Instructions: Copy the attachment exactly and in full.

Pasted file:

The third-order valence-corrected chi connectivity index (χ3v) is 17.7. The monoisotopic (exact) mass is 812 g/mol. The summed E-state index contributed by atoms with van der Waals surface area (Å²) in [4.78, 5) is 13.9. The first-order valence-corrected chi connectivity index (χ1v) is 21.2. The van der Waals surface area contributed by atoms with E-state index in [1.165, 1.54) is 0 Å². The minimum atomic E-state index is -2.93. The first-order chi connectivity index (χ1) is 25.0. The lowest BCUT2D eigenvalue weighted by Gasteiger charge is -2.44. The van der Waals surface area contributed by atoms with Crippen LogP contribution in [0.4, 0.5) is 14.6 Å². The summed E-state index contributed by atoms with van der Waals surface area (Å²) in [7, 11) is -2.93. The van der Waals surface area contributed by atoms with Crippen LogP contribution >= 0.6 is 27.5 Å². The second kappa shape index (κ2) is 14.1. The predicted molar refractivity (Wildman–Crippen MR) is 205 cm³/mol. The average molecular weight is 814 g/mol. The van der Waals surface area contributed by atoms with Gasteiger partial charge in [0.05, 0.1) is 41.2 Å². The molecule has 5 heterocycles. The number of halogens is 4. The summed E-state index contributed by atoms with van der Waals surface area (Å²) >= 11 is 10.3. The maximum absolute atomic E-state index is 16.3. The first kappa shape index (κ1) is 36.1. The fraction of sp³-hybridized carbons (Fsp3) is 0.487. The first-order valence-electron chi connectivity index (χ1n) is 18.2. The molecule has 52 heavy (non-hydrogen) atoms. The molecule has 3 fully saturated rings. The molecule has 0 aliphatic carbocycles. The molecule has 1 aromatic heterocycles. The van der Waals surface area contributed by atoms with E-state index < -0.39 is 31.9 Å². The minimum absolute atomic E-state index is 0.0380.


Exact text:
The third-order valence-corrected chi connectivity index (χ3v) is 17.7. The monoisotopic (exact) mass is 812 g/mol. The summed E-state index contributed by atoms with van der Waals surface area (Å²) in [4.78, 5) is 13.9. The first-order valence-corrected chi connectivity index (χ1v) is 21.2. The van der Waals surface area contributed by atoms with E-state index in [1.165, 1.54) is 0 Å². The minimum atomic E-state index is -2.93. The first-order chi connectivity index (χ1) is 25.0. The lowest BCUT2D eigenvalue weighted by Gasteiger charge is -2.44. The van der Waals surface area contributed by atoms with Crippen LogP contribution in [0.4, 0.5) is 14.6 Å². The summed E-state index contributed by atoms with van der Waals surface area (Å²) in [7, 11) is -2.93. The van der Waals surface area contributed by atoms with Crippen LogP contribution >= 0.6 is 27.5 Å². The second kappa shape index (κ2) is 14.1. The predicted molar refractivity (Wildman–Crippen MR) is 205 cm³/mol. The average molecular weight is 814 g/mol. The van der Waals surface area contributed by atoms with Gasteiger partial charge in [0.05, 0.1) is 41.2 Å². The molecule has 5 heterocycles. The number of halogens is 4. The summed E-state index contributed by atoms with van der Waals surface area (Å²) >= 11 is 10.3. The maximum absolute atomic E-state index is 16.3. The first kappa shape index (κ1) is 36.1. The fraction of sp³-hybridized carbons (Fsp3) is 0.487. The first-order valence-electron chi connectivity index (χ1n) is 18.2. The molecule has 52 heavy (non-hydrogen) atoms. The molecule has 3 fully saturated rings. The molecule has 0 aliphatic carbocycles. The molecule has 1 aromatic heterocycles. The van der Waals surface area contributed by atoms with E-state index < -0.39 is 31.9 Å². The minimum absolute atomic E-state index is 0.0380.